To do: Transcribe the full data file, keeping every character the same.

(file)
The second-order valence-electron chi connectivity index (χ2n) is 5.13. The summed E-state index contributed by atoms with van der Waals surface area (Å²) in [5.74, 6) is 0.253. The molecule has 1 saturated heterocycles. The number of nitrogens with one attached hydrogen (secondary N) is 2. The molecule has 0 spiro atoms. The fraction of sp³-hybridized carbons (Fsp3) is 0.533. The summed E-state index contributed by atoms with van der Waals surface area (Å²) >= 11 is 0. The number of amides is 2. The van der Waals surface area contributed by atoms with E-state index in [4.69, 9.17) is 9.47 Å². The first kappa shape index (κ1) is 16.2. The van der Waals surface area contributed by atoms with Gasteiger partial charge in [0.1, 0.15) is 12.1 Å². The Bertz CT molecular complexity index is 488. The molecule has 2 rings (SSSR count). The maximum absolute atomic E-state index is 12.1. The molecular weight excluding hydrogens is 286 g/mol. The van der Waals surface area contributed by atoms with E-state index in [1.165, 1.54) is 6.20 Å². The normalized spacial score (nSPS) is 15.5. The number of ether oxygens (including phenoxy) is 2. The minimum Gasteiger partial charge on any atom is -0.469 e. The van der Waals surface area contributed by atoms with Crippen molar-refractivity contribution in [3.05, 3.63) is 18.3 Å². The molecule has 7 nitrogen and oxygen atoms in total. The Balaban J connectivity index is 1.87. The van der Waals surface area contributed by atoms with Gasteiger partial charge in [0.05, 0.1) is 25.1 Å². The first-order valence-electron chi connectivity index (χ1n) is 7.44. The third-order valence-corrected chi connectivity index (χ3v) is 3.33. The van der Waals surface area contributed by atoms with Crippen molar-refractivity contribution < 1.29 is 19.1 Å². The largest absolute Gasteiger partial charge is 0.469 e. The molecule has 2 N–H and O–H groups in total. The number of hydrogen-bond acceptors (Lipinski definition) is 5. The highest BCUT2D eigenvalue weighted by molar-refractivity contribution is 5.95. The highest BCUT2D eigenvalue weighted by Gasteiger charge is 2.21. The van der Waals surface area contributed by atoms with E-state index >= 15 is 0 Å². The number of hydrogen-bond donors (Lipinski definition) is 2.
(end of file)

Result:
The second-order valence-electron chi connectivity index (χ2n) is 5.13. The summed E-state index contributed by atoms with van der Waals surface area (Å²) in [5.74, 6) is 0.253. The molecule has 1 saturated heterocycles. The number of nitrogens with one attached hydrogen (secondary N) is 2. The molecule has 0 spiro atoms. The fraction of sp³-hybridized carbons (Fsp3) is 0.533. The summed E-state index contributed by atoms with van der Waals surface area (Å²) >= 11 is 0. The number of amides is 2. The van der Waals surface area contributed by atoms with E-state index in [4.69, 9.17) is 9.47 Å². The first kappa shape index (κ1) is 16.2. The van der Waals surface area contributed by atoms with Gasteiger partial charge in [0.1, 0.15) is 12.1 Å². The Bertz CT molecular complexity index is 488. The molecule has 2 rings (SSSR count). The maximum absolute atomic E-state index is 12.1. The molecular weight excluding hydrogens is 286 g/mol. The van der Waals surface area contributed by atoms with E-state index in [1.165, 1.54) is 6.20 Å². The normalized spacial score (nSPS) is 15.5. The number of ether oxygens (including phenoxy) is 2. The minimum Gasteiger partial charge on any atom is -0.469 e. The van der Waals surface area contributed by atoms with Crippen molar-refractivity contribution in [3.05, 3.63) is 18.3 Å². The molecule has 7 nitrogen and oxygen atoms in total. The Balaban J connectivity index is 1.87. The van der Waals surface area contributed by atoms with Gasteiger partial charge in [0.05, 0.1) is 25.1 Å². The first-order valence-electron chi connectivity index (χ1n) is 7.44. The third-order valence-corrected chi connectivity index (χ3v) is 3.33. The van der Waals surface area contributed by atoms with Crippen molar-refractivity contribution < 1.29 is 19.1 Å². The largest absolute Gasteiger partial charge is 0.469 e. The molecule has 2 N–H and O–H groups in total. The number of hydrogen-bond acceptors (Lipinski definition) is 5. The highest BCUT2D eigenvalue weighted by molar-refractivity contribution is 5.95. The highest BCUT2D eigenvalue weighted by Gasteiger charge is 2.21. The van der Waals surface area contributed by atoms with E-state index >= 15 is 0 Å². The number of hydrogen-bond donors (Lipinski definition) is 2.